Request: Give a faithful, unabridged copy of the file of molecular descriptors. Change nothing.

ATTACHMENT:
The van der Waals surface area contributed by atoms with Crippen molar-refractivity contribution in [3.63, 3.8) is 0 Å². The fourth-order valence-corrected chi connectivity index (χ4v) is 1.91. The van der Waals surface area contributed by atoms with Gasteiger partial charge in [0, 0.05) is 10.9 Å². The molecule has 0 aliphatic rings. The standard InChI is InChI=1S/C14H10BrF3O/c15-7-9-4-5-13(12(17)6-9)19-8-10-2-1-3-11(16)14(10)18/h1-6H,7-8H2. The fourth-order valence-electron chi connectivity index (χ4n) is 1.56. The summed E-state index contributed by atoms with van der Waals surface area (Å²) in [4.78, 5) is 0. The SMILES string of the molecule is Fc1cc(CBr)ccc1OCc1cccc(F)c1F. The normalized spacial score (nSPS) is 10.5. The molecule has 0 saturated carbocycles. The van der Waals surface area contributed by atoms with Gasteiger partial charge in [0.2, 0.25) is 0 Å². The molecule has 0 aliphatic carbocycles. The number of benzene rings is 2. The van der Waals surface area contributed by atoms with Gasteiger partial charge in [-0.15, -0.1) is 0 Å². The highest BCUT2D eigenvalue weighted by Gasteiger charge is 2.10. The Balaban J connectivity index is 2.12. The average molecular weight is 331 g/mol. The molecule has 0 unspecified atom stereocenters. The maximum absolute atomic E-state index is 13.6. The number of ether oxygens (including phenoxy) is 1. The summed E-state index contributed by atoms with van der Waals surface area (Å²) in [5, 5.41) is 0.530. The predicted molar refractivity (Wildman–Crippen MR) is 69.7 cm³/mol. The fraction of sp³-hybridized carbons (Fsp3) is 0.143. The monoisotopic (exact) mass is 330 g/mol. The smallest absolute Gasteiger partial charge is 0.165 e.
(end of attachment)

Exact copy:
The van der Waals surface area contributed by atoms with Crippen molar-refractivity contribution in [3.63, 3.8) is 0 Å². The fourth-order valence-corrected chi connectivity index (χ4v) is 1.91. The van der Waals surface area contributed by atoms with Gasteiger partial charge in [0, 0.05) is 10.9 Å². The molecule has 0 aliphatic rings. The standard InChI is InChI=1S/C14H10BrF3O/c15-7-9-4-5-13(12(17)6-9)19-8-10-2-1-3-11(16)14(10)18/h1-6H,7-8H2. The fourth-order valence-electron chi connectivity index (χ4n) is 1.56. The summed E-state index contributed by atoms with van der Waals surface area (Å²) in [4.78, 5) is 0. The SMILES string of the molecule is Fc1cc(CBr)ccc1OCc1cccc(F)c1F. The normalized spacial score (nSPS) is 10.5. The molecule has 0 saturated carbocycles. The van der Waals surface area contributed by atoms with Gasteiger partial charge in [0.2, 0.25) is 0 Å². The molecule has 0 aliphatic carbocycles. The number of benzene rings is 2. The van der Waals surface area contributed by atoms with Gasteiger partial charge in [-0.15, -0.1) is 0 Å². The highest BCUT2D eigenvalue weighted by Gasteiger charge is 2.10. The Balaban J connectivity index is 2.12. The average molecular weight is 331 g/mol. The molecule has 0 unspecified atom stereocenters. The maximum absolute atomic E-state index is 13.6. The number of ether oxygens (including phenoxy) is 1. The summed E-state index contributed by atoms with van der Waals surface area (Å²) in [5, 5.41) is 0.530. The predicted molar refractivity (Wildman–Crippen MR) is 69.7 cm³/mol. The fraction of sp³-hybridized carbons (Fsp3) is 0.143. The monoisotopic (exact) mass is 330 g/mol. The smallest absolute Gasteiger partial charge is 0.165 e.